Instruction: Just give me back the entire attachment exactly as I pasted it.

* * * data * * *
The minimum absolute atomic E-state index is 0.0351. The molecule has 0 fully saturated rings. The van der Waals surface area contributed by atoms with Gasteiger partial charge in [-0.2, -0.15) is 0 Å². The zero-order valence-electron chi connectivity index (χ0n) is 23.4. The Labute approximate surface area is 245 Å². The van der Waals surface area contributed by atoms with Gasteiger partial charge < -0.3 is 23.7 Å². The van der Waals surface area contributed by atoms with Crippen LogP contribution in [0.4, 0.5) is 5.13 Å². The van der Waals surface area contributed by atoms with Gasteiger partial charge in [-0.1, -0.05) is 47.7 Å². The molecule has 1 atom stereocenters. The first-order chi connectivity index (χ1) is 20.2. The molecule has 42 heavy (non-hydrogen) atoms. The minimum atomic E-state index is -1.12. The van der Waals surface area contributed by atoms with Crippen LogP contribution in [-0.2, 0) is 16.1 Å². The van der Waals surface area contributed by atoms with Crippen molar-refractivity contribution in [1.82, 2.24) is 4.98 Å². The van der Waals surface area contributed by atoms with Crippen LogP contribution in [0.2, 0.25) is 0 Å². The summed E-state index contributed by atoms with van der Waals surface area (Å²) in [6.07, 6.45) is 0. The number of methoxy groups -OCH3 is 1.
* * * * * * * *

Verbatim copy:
The minimum absolute atomic E-state index is 0.0351. The molecule has 0 fully saturated rings. The van der Waals surface area contributed by atoms with Gasteiger partial charge in [-0.2, -0.15) is 0 Å². The zero-order valence-electron chi connectivity index (χ0n) is 23.4. The Labute approximate surface area is 245 Å². The van der Waals surface area contributed by atoms with Gasteiger partial charge < -0.3 is 23.7 Å². The van der Waals surface area contributed by atoms with Crippen LogP contribution in [0.4, 0.5) is 5.13 Å². The van der Waals surface area contributed by atoms with Gasteiger partial charge in [-0.1, -0.05) is 47.7 Å². The molecule has 1 atom stereocenters. The first-order chi connectivity index (χ1) is 20.2. The molecule has 42 heavy (non-hydrogen) atoms. The minimum atomic E-state index is -1.12. The van der Waals surface area contributed by atoms with Crippen LogP contribution in [-0.2, 0) is 16.1 Å². The van der Waals surface area contributed by atoms with Crippen molar-refractivity contribution in [1.82, 2.24) is 4.98 Å². The van der Waals surface area contributed by atoms with Crippen LogP contribution in [0.2, 0.25) is 0 Å². The summed E-state index contributed by atoms with van der Waals surface area (Å²) in [6.07, 6.45) is 0. The number of methoxy groups -OCH3 is 1.